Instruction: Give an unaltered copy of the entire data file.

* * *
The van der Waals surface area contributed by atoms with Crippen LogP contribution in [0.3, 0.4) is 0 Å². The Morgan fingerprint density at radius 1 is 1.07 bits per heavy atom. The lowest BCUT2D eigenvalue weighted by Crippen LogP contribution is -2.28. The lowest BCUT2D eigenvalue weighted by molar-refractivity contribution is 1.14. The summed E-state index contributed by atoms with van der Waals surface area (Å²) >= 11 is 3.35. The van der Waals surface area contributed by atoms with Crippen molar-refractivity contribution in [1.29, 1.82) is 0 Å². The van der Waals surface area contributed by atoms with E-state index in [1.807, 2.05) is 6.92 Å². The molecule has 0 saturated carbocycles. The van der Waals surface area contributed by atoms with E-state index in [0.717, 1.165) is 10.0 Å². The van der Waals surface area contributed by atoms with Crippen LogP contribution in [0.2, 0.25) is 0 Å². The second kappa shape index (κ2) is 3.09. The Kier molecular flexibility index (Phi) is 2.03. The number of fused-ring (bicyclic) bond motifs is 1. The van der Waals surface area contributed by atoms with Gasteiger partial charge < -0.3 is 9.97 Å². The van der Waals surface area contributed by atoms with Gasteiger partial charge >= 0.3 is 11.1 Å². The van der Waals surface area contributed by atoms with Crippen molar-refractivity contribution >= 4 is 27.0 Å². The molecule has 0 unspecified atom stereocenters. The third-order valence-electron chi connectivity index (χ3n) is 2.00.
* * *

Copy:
The van der Waals surface area contributed by atoms with Crippen LogP contribution in [0.3, 0.4) is 0 Å². The Morgan fingerprint density at radius 1 is 1.07 bits per heavy atom. The lowest BCUT2D eigenvalue weighted by Crippen LogP contribution is -2.28. The lowest BCUT2D eigenvalue weighted by molar-refractivity contribution is 1.14. The summed E-state index contributed by atoms with van der Waals surface area (Å²) >= 11 is 3.35. The van der Waals surface area contributed by atoms with Crippen molar-refractivity contribution in [1.29, 1.82) is 0 Å². The van der Waals surface area contributed by atoms with E-state index in [1.807, 2.05) is 6.92 Å². The molecule has 0 saturated carbocycles. The van der Waals surface area contributed by atoms with E-state index in [0.717, 1.165) is 10.0 Å². The van der Waals surface area contributed by atoms with Crippen LogP contribution in [0.2, 0.25) is 0 Å². The second kappa shape index (κ2) is 3.09. The Kier molecular flexibility index (Phi) is 2.03. The number of fused-ring (bicyclic) bond motifs is 1. The van der Waals surface area contributed by atoms with Gasteiger partial charge < -0.3 is 9.97 Å². The van der Waals surface area contributed by atoms with Gasteiger partial charge >= 0.3 is 11.1 Å². The van der Waals surface area contributed by atoms with Crippen molar-refractivity contribution >= 4 is 27.0 Å². The molecule has 0 unspecified atom stereocenters. The third-order valence-electron chi connectivity index (χ3n) is 2.00.